When the Captain ordered “yes, come right.”  The OOD ordered “right full rudder.”  The helmsman had time to get about six degrees of right rudder on  when the order was changed to “left hard rudder.  After this command was given, the OOD passed the word on the announcing system, ”Stand by collision portside forward” and sounded the siren.  The rudder was over hard left when the ships collided and all four engines were backing down at the time of impact.  Philadelphia’s heading at the time of impact was about 310 true.  The two ships parted soon after impact as a result of Philadelphia’s backing.  At the time Laub was sighted she was about 800 yards distant with a relative bearing of 330 degrees and a target angle of about 50 degrees.

            Damage to Philadelphia consisted of a cut in the bow for about 30 feet caused by impact with the main deck of Laub.  The main deck was twisted to port and the  ship was watertight forward of frame 12.   The next bulkhead aft was strengthened.  

Collision as seen from Laub

            Laub screening on port bow of Philadelphia as described above.  Commanding Officer, Commander Roessler, was not on bridge at time of collision.  Lieutenant Hunley was OOD and Ensign Lucas JOOD.  When ship received directive to take station astern of Philadelphia, OOD requested a maneuvering board solution from CIC for course and speed to take position 2000 yards astern of Philadelphia.  CIC responded with recommendation of course 105 true and speed 23 knots.  An order was given to the helmsman “right standard rudder”.  No course was given and the helmsman was calling off headings at 20 degree intervals.  When he reached 20 true he was told to steady on this heading.           Shortly thereafter, Philadelphia was sighted and orders were given for left full rudder and all engines full speed astern.  The bow of Philadelphia pierced shell plating of Laub from frames 123 to 147.  The after fire room and engine room were both flooded and the starboard shaft damaged.  All electric power was lost.  The ship took a 9 degree list to starboard.  At 0445 ship commenced jettisoning all non-essential topside gear.  All torpedoes, all accessible depth charges, some 5”/38 ammunition from both forward and aft, and quantities of 40mm and 20mm ammunition were jettisoned.  Electric power was restored at about 0520.  At 0530 crew was mustered on station and it was determined that two men had been killed and four men wounded.  At 0715 the ship was taken in tow by USS Symbol (M223) and proceeded to Naples at six knots.  At 0730, the list to starboard had been decreased to 5 degrees.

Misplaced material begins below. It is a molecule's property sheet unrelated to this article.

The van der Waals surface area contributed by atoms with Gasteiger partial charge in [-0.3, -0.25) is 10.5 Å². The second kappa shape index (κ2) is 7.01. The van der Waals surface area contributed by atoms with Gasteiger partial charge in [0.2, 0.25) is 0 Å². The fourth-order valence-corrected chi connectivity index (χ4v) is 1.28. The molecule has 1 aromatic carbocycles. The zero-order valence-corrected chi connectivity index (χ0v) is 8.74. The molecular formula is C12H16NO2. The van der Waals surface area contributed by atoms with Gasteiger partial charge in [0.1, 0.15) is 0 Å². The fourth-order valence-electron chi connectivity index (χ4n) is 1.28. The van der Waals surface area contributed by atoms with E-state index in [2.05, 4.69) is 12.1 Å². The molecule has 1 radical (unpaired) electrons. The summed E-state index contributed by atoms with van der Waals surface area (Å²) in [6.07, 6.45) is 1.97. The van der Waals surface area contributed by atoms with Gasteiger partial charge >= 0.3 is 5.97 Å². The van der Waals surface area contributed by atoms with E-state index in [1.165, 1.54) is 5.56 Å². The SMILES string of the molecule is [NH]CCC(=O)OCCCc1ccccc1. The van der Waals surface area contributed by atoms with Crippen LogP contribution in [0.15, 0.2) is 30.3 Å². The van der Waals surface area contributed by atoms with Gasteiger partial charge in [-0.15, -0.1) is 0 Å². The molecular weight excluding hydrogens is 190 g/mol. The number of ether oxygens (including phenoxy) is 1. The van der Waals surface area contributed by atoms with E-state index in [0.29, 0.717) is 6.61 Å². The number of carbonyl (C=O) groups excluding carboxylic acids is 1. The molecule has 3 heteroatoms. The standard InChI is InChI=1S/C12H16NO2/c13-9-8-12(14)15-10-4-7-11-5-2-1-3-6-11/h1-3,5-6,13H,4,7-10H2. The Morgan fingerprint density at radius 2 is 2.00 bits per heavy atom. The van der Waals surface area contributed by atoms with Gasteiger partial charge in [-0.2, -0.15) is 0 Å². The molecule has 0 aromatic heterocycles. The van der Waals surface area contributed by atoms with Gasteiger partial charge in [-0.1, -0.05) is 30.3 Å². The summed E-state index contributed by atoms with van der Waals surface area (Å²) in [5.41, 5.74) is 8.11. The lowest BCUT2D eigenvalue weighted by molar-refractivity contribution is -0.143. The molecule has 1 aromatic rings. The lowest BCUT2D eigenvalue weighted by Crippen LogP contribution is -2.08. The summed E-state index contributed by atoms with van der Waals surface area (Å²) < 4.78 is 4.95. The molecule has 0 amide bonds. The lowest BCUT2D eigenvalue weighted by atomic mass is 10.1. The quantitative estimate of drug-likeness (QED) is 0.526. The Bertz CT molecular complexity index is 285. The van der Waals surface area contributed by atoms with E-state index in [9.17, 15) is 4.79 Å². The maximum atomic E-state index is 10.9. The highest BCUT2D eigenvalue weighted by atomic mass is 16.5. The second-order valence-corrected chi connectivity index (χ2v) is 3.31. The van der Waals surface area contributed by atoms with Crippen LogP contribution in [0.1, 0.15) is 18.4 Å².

Final Notes

            A Court of Inquiry was established and met on Philadelphia in Malta and later flew to Naples to visit Laub.  The findings of the Court were never seen by the author of this note, but Captain Ansel and Lieutenant Caton were exonerated of all blame.  It is believed several of the officers in Laub were disciplined in some form.  In retrospect, the most serious error committed that morning was the request by the OOD for a maneuvering board solution for a course and speed to take station astern of Philadelphia.

Laub would have been much better served by slowing until abreast of Philadelphia and then moving slowly astern or by making a slow 360 degree turn to port and falling into position in that way.   Philadelphia spent several months enjoying Malta and later took part in the landings in Southern France.  Since the collision took place on May 23 and D-day at Normandy was June 6, it is doubtful we would have been required to participate in that operation.  I suspect the army would have continued to request assistance at Anzio for quite some time if we had stayed fit.

According to George Brucia, the above photo was taken in Valetta, Malta on May 26, 1944
by Phil Lagatutta, the ship's photographer of the "V" Division.
Philadelphia was tied up alongside the British Cruiser "Dido" waiting for dry dock space so repairs could begin.


Operational Remarks regarding this incident 23 May 1944
(pdf format)

The following photos were provided by Gary Ridenour